This ger camp uses eco-toilets and there are showers that are heated with a stove. There’s no mains electricity but there’s a generator which is switched on each evening and the gers have solar panels for the lights.
Khorgo Ger Camp
Khorgo Ger Camp is in the Terskiin Tsagaan Nuur National Park and is surrounded by mountains. You can also see the Khorgo extinct volcano from the camp!
The camp is to the east of the White Lake and just 6km from the small village of Tariat. It’s a bit of a bigger, well-equipped camp.
There are 70 guest ger tents, a well for fresh spring water and food prepared in a large restaurant ger with locally sourced ingredients.
Luxury gers in Mongolia
Luxury ger camps in Mongolia tend to have westernised toilets, bigger gers with more comfortable beds and overall better facilities such as wifi and terraces.
Terelj Star Resort
Terelj Star Resort has a restaurant, garden and terrace area as well as wifi. The luxury gers have been upgraded to include a terrace area on the front, as well as big glass doors and windows at the entrance to maximise your view of the beautiful surroundings.
There are a fairly big toilet and shower block as well as lighting and a wooden path on which to walk from ger to ger. Each ger also comes with tea and coffee making facilities.
Red Rock Hotel & Resort
Another luxury ger resort in Gorkhi-Terelj is Red Rock Hotel and Resort Ger Camp. This resort has luxury 4 person gers as well as bedrooms and bungalows to book.
The gers here have a big outside dining area, lighting, hardwood floors and free wifi!
Three Camel Lodge
Three Camels is a luxury ger camp in the South Gobi province of Mongolia. It has a restaurant ger, a spa ger and a bar. The bathroom also comes with robes and slippers for that extra touch of luxury.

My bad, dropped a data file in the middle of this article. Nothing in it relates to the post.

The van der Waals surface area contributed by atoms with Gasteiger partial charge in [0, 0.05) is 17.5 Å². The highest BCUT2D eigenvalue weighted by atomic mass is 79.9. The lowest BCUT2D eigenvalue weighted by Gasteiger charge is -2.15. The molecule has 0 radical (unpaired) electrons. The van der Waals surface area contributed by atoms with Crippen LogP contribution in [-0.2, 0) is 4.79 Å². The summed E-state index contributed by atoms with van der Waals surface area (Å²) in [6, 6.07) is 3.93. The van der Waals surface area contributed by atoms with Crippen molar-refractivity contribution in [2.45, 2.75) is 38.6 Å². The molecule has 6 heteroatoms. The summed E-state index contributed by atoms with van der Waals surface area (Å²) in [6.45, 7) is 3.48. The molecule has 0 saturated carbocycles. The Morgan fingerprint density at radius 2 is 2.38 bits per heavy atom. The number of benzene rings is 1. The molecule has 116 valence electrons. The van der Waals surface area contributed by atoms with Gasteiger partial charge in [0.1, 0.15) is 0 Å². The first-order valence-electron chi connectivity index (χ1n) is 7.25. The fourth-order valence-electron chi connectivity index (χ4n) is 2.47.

Each ger comes with an en-suite bathroom as well as beautiful views across the Mongolian Steppe.
Jalman Meadows luxury ger camp
This luxury ger camp, Jalman Meadows, is one of the closest ger camps to Ulaanbaatar.
It’s in the Khan Khentii wilderness and includes a fine dining restaurant ger, a bathing ger and a library ger in which you can play ankle bones or relax with a drink from the bar.
If somewhere has a dedicated library ger you know it’s a little fancy!
What to pack for staying in a ger camp
The following items are especially important if you’re staying in one of the more traditional ger camps with limited facilities, but they’ll also be useful if you’re staying in a more luxurious ger camp. You shouldn’t need camping gear since the beds come with sheets and blankets.
- Bug spray – so many bugs down by the rivers!
- Warm clothes – especially in the winter. Also, at night in summer as it gets surprisingly cool.
- Cool clothes – summers are pretty toasty!
- A book (or more)
- Sun cream
- Battery pack for phones – we had two battery packs with us which kept our phones charged even though there was no electricity
- Cash – most places in these remote parts of Mongolia won’t be able to take card
Want more Mongolia travel ideas?
Last Updated on March 13, 2023 by Hannah
Hannah started That Adventurer after graduating back in 2013 and has documented all of her adventures since then. From backpacking South America to city breaks in Europe, a 3 month road trip across the USA in a self-converted van and 6 years living in Canada, you’ll find posts on all of this.
Hannah specialises in active travel and on That Adventurer you’ll find hiking, walking, biking, skiing and all sorts of active travel guides to allow you to see a destination in an adventurous way.